Every day we constantly pass judgement and withhold judgement on the world and those within it, often subconsciously. The Great Gatsby, a fiction novel written by F. Scott Fitzgerald, focuses on what causes the nature of our judgements. Fitzgerald suggests in his work that our perception is very easily influenced and shaped by our environment. Almost every character in The Great Gatsby supports this claim, however Nick Carraway is the prime example of this, as he undergoes a change in judgement, escaping the influences of his high class relatives Tom and Daisy Buchanan and falling under the influence of Gatsby.
While everyone has their own opinions on what is moral and right, there are certain aspects of life in which there are clear lines. Adultery, for example, is considered a sin to many and frowned upon by others. However, depending on who has done the deed, we may judge them more harshly or leniently. When the reader learns of Tom’s mistress in chapter one, Nick’s narrative experiences no pause, there is no questioning the morality of Tom’s actions, “‘Tom’s got some woman in New York.’ ‘Got some woman?’ I repeated blankly.” Through this plain response of Nick’s, Fitzgerald shows how easily influenced we are by the ideals of the social classes we are raised in. Later in the book, Nick helps Gatsby and Daisy form an affair, never questioning the morals of his actions. “‘He wants to know,’ continued Jordan, ‘if you’ll invite Daisy to your house some afternoon and then let him come over.’” It is unclear why Nick would agree to this, perhaps he really believed there was nothing odd or amusing about both Tom and Daisy cheating on each other, however it is more likely it was the kind of world he grew up in that taught him this was ok. If the environment we are placed in shapes our character so greatly as it did Nick’s, we must ask ourselves how much of our personality is truly our’s rather than our surroundings that have rubbed off on us.
It is difficult to rank specific degrees of wrongdoing; yet, we judge others for committing sins more harshly than we judge ourselves because of our surroundings. Tom’s harsh opinion of Gatsby is greatly based on the assumption that he is new money, and therefore less entitled or powerful as Tom is. There is a complete lack of regard for whether or not this is a worse crime than Tom’s own decisions, as Tom’s high class and sense of superiority convince him that Gatsby’s money is worthy of judgement. “‘Who is this Gatsby anyhow?’ demanded Tom suddenly. ‘Some big bootlegger?’ ‘Where’d you hear that?’ I enquired. ‘I didn’t hear it. I imagined it. A lot of these newly rich people are just big bootleggers, you know.’” p.69. Tom is surrounded by people just like him—old money, as they like to call it—who cheat just like him, yet Gatsby’s form is cheating is worse simply because it is different. Through this judgement, Fitzgerald suggests that part of our judgement of others stems from how similar they are to us and our upbringing. On page 67, when the pretty lady invites Gatsby to supper out of politeness, Gatsby does not realize that they do not actually want him to come, nor do they respect him. “‘My God, I believe that man’s coming,’ said Tom. ‘Doesn’t he know she doesn’t want him?’” Tom’s statement shows just how superior they all felt towards Gatsby, and this is only because Gatsby is of a different world than them. This type of judgement is ever present in our lives, with certain people feeling entitled because of the color of their skin and other physical or material aspects of life.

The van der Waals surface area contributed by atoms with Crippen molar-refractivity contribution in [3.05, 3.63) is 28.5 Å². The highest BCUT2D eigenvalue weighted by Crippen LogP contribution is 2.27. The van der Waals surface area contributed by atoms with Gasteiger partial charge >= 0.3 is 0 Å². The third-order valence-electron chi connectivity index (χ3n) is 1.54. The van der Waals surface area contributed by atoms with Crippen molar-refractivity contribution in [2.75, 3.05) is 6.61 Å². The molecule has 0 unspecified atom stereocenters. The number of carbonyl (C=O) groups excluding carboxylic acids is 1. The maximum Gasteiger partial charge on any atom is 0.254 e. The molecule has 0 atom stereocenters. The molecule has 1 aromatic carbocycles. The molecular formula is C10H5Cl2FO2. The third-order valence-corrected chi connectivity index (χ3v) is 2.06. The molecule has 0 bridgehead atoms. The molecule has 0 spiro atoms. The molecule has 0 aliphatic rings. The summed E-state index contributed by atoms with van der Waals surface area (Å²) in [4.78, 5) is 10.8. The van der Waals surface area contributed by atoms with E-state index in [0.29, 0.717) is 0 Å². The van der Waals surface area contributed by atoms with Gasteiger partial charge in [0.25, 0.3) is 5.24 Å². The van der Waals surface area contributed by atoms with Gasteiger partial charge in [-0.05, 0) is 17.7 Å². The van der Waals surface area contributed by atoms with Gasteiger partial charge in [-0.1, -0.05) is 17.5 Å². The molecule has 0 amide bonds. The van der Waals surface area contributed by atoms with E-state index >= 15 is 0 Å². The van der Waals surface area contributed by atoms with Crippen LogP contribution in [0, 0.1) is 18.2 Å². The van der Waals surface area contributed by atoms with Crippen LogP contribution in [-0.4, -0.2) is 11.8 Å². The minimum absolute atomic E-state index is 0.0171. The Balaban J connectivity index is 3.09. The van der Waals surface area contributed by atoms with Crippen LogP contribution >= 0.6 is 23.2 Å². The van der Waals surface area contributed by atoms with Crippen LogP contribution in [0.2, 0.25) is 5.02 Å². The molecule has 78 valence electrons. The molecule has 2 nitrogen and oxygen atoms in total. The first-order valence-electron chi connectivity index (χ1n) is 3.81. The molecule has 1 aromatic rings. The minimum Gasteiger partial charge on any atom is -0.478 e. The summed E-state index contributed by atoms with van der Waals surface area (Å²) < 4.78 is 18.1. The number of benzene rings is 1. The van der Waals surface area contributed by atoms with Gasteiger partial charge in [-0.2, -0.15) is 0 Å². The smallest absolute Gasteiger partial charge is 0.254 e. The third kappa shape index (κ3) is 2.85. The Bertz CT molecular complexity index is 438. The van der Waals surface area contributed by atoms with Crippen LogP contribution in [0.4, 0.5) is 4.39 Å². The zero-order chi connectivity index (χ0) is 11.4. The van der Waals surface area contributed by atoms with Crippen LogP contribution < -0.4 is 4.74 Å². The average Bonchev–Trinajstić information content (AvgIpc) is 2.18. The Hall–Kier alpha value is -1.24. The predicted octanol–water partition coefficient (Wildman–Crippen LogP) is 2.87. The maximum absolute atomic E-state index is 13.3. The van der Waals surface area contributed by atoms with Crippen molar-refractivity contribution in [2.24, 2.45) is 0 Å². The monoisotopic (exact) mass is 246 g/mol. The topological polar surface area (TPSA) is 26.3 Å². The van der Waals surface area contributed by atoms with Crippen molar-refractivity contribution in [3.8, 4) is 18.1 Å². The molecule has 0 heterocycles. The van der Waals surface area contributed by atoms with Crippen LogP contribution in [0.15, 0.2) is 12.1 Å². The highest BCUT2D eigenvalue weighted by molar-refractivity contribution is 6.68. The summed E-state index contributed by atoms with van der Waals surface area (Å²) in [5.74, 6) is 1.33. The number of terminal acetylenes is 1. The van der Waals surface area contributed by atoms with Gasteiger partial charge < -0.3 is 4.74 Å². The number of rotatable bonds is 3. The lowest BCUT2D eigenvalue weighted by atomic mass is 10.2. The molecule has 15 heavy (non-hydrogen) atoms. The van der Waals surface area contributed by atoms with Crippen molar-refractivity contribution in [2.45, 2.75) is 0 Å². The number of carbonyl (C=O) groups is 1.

Throughout the whole book, Nick is always withholding judgement on all of Tom and Daisy’s actions, while constantly judging Gatsby, until the end. His change of heart is thanks to his change in environment, specifically to Gatsby for pulling him out from the hazy old rich society. “I found myself on Gatsby’s side, and alone.” p.104. This sudden shift is also thanks to the fact that Tom and Daisy, the biggest influences on Nick second to Gatsby, skipped town and were no longer there to influence Nick so strongly. Nick not only chooses a side in his friendships, he experiences a complete shift in his view of the world; seeing it as dreary and hopeless, “… I began to have a feeling of defiance, of scornful solidarity between Gatsby and me against them all.” p.105. This quote does an especially good job displaying how Gatsby has transformed Nick’s perspective to more cynical, as Nick describes “them all,” his friends and possibly everyone else, with such a hateful tone. Just like anyone, Nick cannot be free of the influences of his surroundings, but he can change his surroundings in order to change his view of the world and the people in it. Even though not all characters are able to escape their societal influences, such as Daisy who chooses Tom’s money over Gatsby’s love, Nick’s ability to do so proves just how influential the people around us can be on how we judge others.
Judgement is a constant throughout the Great Gatsby and life itself. Almost every interaction contains positive and/or negative judgements; rarely do we completely lack any opinion on a subject. Through The Great Gatsby, Fitzgerald proves to his readers how little we can sincerely claim these judgements as our own. Every way we turn we will find an influencing factor: the internet, music, advertisements, friends. Similar to the characters of The Great Gatsby, we often pass judgement that is morally wrong and withhold judgement, saying nothing, when there is a better, more moral course of action. Now, if we want to be moral and good, which is not always so easily defined, the first step would be to ask ourselves what our perspective has been shaped by the next time we find ourselves judging something.